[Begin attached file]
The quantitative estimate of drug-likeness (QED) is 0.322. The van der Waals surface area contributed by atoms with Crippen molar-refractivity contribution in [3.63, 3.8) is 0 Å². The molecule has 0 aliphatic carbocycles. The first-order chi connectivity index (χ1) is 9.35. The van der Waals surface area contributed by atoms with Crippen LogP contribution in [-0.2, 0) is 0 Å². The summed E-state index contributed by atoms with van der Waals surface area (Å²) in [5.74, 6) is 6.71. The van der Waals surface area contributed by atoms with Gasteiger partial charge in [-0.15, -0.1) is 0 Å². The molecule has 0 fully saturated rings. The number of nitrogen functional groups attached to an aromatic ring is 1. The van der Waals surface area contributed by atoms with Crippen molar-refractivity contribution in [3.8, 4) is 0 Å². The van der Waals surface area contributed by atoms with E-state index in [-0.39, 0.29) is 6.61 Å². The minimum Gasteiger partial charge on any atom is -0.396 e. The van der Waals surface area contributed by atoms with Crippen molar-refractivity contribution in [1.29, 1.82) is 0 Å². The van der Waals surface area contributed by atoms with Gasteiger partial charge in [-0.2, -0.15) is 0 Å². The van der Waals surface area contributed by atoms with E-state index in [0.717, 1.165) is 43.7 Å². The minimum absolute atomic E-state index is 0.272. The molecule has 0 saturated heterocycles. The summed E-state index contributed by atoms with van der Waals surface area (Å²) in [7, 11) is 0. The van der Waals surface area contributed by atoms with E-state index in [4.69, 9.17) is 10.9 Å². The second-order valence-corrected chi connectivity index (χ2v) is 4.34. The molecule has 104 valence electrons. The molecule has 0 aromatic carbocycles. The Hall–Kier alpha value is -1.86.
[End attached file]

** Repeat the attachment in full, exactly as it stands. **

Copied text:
The quantitative estimate of drug-likeness (QED) is 0.322. The van der Waals surface area contributed by atoms with Crippen molar-refractivity contribution in [3.63, 3.8) is 0 Å². The molecule has 0 aliphatic carbocycles. The first-order chi connectivity index (χ1) is 9.35. The van der Waals surface area contributed by atoms with Crippen LogP contribution in [-0.2, 0) is 0 Å². The summed E-state index contributed by atoms with van der Waals surface area (Å²) in [5.74, 6) is 6.71. The van der Waals surface area contributed by atoms with Gasteiger partial charge in [-0.15, -0.1) is 0 Å². The molecule has 0 fully saturated rings. The number of nitrogen functional groups attached to an aromatic ring is 1. The van der Waals surface area contributed by atoms with Crippen molar-refractivity contribution in [3.8, 4) is 0 Å². The van der Waals surface area contributed by atoms with E-state index in [-0.39, 0.29) is 6.61 Å². The minimum Gasteiger partial charge on any atom is -0.396 e. The van der Waals surface area contributed by atoms with Crippen molar-refractivity contribution in [1.29, 1.82) is 0 Å². The van der Waals surface area contributed by atoms with Gasteiger partial charge in [-0.2, -0.15) is 0 Å². The van der Waals surface area contributed by atoms with E-state index in [0.717, 1.165) is 43.7 Å². The minimum absolute atomic E-state index is 0.272. The molecule has 0 saturated heterocycles. The summed E-state index contributed by atoms with van der Waals surface area (Å²) in [7, 11) is 0. The van der Waals surface area contributed by atoms with E-state index in [4.69, 9.17) is 10.9 Å². The second-order valence-corrected chi connectivity index (χ2v) is 4.34. The molecule has 104 valence electrons. The molecule has 0 aromatic carbocycles. The Hall–Kier alpha value is -1.86.